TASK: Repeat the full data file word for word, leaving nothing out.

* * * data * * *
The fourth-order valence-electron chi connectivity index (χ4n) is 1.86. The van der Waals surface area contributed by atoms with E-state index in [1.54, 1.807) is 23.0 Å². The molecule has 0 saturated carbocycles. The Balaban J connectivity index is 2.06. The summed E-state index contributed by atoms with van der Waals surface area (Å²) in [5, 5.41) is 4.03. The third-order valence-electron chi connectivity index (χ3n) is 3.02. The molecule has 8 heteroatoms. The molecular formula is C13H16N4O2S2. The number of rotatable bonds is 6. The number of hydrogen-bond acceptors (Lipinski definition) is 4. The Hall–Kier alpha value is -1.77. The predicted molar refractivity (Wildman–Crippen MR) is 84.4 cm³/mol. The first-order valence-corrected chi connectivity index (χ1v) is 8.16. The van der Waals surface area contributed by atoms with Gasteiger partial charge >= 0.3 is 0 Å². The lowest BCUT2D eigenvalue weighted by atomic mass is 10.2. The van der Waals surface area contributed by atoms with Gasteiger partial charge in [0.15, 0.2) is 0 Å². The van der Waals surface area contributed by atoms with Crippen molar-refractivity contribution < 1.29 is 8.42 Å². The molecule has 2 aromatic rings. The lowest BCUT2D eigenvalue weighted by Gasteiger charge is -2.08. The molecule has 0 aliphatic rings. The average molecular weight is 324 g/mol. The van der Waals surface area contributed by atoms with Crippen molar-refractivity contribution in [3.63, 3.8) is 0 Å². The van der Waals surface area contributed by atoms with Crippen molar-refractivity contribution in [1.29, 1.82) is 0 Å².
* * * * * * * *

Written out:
The fourth-order valence-electron chi connectivity index (χ4n) is 1.86. The van der Waals surface area contributed by atoms with E-state index in [1.54, 1.807) is 23.0 Å². The molecule has 0 saturated carbocycles. The Balaban J connectivity index is 2.06. The summed E-state index contributed by atoms with van der Waals surface area (Å²) in [5, 5.41) is 4.03. The third-order valence-electron chi connectivity index (χ3n) is 3.02. The molecule has 8 heteroatoms. The molecular formula is C13H16N4O2S2. The number of rotatable bonds is 6. The number of hydrogen-bond acceptors (Lipinski definition) is 4. The Hall–Kier alpha value is -1.77. The predicted molar refractivity (Wildman–Crippen MR) is 84.4 cm³/mol. The first-order valence-corrected chi connectivity index (χ1v) is 8.16. The van der Waals surface area contributed by atoms with Gasteiger partial charge >= 0.3 is 0 Å². The lowest BCUT2D eigenvalue weighted by atomic mass is 10.2. The van der Waals surface area contributed by atoms with Gasteiger partial charge in [0.15, 0.2) is 0 Å². The van der Waals surface area contributed by atoms with Crippen molar-refractivity contribution < 1.29 is 8.42 Å². The molecule has 2 aromatic rings. The lowest BCUT2D eigenvalue weighted by Gasteiger charge is -2.08. The molecule has 0 aliphatic rings. The average molecular weight is 324 g/mol. The van der Waals surface area contributed by atoms with Crippen molar-refractivity contribution in [3.63, 3.8) is 0 Å². The van der Waals surface area contributed by atoms with Crippen molar-refractivity contribution in [1.29, 1.82) is 0 Å².